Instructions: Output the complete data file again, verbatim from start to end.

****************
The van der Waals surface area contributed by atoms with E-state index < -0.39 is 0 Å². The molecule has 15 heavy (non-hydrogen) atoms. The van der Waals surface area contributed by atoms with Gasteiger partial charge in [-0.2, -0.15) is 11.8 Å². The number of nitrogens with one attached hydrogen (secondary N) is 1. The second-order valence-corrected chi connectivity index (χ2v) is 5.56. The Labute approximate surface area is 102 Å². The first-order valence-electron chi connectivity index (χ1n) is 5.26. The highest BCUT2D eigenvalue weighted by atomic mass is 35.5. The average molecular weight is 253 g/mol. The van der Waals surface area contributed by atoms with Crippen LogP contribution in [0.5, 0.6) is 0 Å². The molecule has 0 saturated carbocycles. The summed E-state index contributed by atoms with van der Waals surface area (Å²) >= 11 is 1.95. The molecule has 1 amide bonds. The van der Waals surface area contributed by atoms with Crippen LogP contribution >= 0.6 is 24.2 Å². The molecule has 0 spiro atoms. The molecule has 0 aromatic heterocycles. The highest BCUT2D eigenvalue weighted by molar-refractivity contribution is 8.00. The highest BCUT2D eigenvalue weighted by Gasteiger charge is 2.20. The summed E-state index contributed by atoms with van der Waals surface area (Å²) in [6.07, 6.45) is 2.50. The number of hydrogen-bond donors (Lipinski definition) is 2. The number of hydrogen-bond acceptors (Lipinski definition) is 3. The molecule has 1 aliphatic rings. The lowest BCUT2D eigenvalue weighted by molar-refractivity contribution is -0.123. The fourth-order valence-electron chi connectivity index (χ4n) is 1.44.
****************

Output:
The van der Waals surface area contributed by atoms with E-state index < -0.39 is 0 Å². The molecule has 15 heavy (non-hydrogen) atoms. The van der Waals surface area contributed by atoms with Gasteiger partial charge in [-0.2, -0.15) is 11.8 Å². The number of nitrogens with one attached hydrogen (secondary N) is 1. The second-order valence-corrected chi connectivity index (χ2v) is 5.56. The Labute approximate surface area is 102 Å². The first-order valence-electron chi connectivity index (χ1n) is 5.26. The highest BCUT2D eigenvalue weighted by atomic mass is 35.5. The average molecular weight is 253 g/mol. The van der Waals surface area contributed by atoms with Crippen LogP contribution in [0.5, 0.6) is 0 Å². The molecule has 0 saturated carbocycles. The summed E-state index contributed by atoms with van der Waals surface area (Å²) >= 11 is 1.95. The molecule has 1 amide bonds. The van der Waals surface area contributed by atoms with Crippen LogP contribution >= 0.6 is 24.2 Å². The molecule has 0 spiro atoms. The molecule has 0 aromatic heterocycles. The highest BCUT2D eigenvalue weighted by molar-refractivity contribution is 8.00. The highest BCUT2D eigenvalue weighted by Gasteiger charge is 2.20. The summed E-state index contributed by atoms with van der Waals surface area (Å²) in [6.07, 6.45) is 2.50. The number of hydrogen-bond donors (Lipinski definition) is 2. The number of hydrogen-bond acceptors (Lipinski definition) is 3. The molecule has 1 aliphatic rings. The lowest BCUT2D eigenvalue weighted by molar-refractivity contribution is -0.123. The fourth-order valence-electron chi connectivity index (χ4n) is 1.44.